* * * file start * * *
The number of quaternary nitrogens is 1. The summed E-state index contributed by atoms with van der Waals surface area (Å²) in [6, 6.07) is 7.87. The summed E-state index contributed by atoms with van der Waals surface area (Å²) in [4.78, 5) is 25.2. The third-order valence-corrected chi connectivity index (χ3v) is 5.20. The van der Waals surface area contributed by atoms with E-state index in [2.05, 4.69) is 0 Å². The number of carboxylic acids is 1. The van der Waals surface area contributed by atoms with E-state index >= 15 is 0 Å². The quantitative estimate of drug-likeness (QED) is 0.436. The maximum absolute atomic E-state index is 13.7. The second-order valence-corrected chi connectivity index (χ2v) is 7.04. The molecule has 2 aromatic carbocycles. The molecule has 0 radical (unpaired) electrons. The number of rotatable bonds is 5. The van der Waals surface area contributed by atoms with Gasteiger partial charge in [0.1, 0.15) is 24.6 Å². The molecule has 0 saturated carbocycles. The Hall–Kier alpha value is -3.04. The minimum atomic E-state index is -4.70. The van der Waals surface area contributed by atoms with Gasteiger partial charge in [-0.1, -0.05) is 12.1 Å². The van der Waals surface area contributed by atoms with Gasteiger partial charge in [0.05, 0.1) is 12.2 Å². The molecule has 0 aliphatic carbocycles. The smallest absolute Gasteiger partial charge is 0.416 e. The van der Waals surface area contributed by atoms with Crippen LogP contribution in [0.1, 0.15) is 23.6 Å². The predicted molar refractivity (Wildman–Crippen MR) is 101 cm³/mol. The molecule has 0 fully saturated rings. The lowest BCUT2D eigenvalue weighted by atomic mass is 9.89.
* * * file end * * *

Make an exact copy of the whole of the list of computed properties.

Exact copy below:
The number of quaternary nitrogens is 1. The summed E-state index contributed by atoms with van der Waals surface area (Å²) in [6, 6.07) is 7.87. The summed E-state index contributed by atoms with van der Waals surface area (Å²) in [4.78, 5) is 25.2. The third-order valence-corrected chi connectivity index (χ3v) is 5.20. The van der Waals surface area contributed by atoms with E-state index in [2.05, 4.69) is 0 Å². The number of carboxylic acids is 1. The van der Waals surface area contributed by atoms with E-state index >= 15 is 0 Å². The quantitative estimate of drug-likeness (QED) is 0.436. The maximum absolute atomic E-state index is 13.7. The second-order valence-corrected chi connectivity index (χ2v) is 7.04. The molecule has 2 aromatic carbocycles. The molecule has 0 radical (unpaired) electrons. The number of rotatable bonds is 5. The van der Waals surface area contributed by atoms with Gasteiger partial charge in [0.1, 0.15) is 24.6 Å². The molecule has 0 saturated carbocycles. The Hall–Kier alpha value is -3.04. The minimum atomic E-state index is -4.70. The van der Waals surface area contributed by atoms with Gasteiger partial charge in [-0.1, -0.05) is 12.1 Å². The van der Waals surface area contributed by atoms with Gasteiger partial charge in [0.05, 0.1) is 12.2 Å². The molecule has 0 aliphatic carbocycles. The smallest absolute Gasteiger partial charge is 0.416 e. The van der Waals surface area contributed by atoms with Crippen LogP contribution in [0.1, 0.15) is 23.6 Å². The predicted molar refractivity (Wildman–Crippen MR) is 101 cm³/mol. The molecule has 0 fully saturated rings. The lowest BCUT2D eigenvalue weighted by atomic mass is 9.89.